The Tax Free Savings Account (TSFA) is a savings account available in Canada, which promotes tax savings. Dividends and capital gains are usually what the Tax Free Savings Account is utilised for. The TFSA usually has income that is left over from savings. This income is non-taxable, even if it is withdrawn for personal purposes.
A TFSA does not have to be an actual savings account, unlike a Registered Retirement Savings Plan (RRSP). It can also be available the form of mutual funds, bonds, stocks, or Guaranteed Investment Certificates (GIC).
Opening a TFSA
To open a TFSA, you should be 18 or older. In 2013, the maximum ‘Contribution’ that you could add to this account currently is up to $57.000. Furthermore, any unused capital that you have, you can carry it forward to the next year. This is a very important and useful feature, especially for those in a business, as they are essentially free to utilise their money as they wish, without fears of taxation.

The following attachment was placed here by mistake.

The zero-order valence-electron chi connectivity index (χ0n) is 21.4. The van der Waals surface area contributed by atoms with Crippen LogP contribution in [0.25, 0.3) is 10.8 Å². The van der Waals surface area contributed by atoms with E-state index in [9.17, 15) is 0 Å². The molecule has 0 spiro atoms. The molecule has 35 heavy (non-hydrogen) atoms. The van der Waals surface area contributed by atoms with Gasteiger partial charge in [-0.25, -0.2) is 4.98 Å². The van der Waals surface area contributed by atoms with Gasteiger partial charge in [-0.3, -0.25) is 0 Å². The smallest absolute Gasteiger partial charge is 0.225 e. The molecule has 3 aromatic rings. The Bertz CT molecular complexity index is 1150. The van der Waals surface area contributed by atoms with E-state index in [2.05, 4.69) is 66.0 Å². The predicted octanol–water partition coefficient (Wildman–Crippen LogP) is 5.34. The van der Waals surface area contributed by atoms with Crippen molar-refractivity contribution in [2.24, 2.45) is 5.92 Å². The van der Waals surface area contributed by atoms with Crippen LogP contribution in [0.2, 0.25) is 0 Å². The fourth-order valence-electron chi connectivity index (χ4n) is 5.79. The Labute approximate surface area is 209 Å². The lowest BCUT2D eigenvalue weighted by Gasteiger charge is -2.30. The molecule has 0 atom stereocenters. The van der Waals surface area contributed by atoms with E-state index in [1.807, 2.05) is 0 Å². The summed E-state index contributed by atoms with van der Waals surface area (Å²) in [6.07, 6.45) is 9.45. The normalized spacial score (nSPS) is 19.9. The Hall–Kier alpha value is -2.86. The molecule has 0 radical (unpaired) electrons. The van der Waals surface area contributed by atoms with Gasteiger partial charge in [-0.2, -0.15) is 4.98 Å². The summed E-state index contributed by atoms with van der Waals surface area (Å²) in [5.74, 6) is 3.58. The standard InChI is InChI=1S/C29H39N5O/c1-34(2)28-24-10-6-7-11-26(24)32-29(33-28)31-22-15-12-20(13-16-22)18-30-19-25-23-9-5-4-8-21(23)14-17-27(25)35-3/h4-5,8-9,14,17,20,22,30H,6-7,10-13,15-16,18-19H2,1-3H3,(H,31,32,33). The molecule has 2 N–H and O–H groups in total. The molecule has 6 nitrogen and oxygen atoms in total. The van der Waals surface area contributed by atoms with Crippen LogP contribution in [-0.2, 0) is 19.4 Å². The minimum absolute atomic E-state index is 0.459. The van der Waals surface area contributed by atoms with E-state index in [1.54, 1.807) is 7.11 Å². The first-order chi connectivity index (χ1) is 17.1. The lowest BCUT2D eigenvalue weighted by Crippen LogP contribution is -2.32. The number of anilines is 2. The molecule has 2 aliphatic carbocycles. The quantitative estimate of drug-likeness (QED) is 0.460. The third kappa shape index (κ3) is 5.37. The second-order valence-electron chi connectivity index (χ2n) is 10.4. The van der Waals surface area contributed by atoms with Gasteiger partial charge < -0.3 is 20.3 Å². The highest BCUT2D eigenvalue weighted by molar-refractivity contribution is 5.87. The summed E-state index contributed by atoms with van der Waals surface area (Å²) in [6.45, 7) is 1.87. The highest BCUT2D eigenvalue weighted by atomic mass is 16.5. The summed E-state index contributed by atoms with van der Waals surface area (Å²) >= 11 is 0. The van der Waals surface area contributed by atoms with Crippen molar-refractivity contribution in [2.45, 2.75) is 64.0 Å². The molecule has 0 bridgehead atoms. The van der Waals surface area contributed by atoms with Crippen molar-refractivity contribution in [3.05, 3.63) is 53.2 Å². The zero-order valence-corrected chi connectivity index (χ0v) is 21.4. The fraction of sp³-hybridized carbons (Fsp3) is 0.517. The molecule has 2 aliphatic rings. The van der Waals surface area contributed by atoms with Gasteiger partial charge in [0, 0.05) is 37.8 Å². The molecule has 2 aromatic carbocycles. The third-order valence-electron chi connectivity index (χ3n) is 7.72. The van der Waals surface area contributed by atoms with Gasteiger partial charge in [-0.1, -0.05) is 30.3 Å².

Is Your TFSA Safe From Creditors?
Unless the TFSA is part of your ‘segregated fund’, for which you have to apply separately, your Tax Free Savings Account is not free from creditors and money lenders. If you have, by chance, defaulted on paying your mortgage or loan, then your creditors are more than welcome to access your TFSA account, and take back the money that is owed to them. A TFSA can only protect you from giving the government you money, not the people to whom you owe money.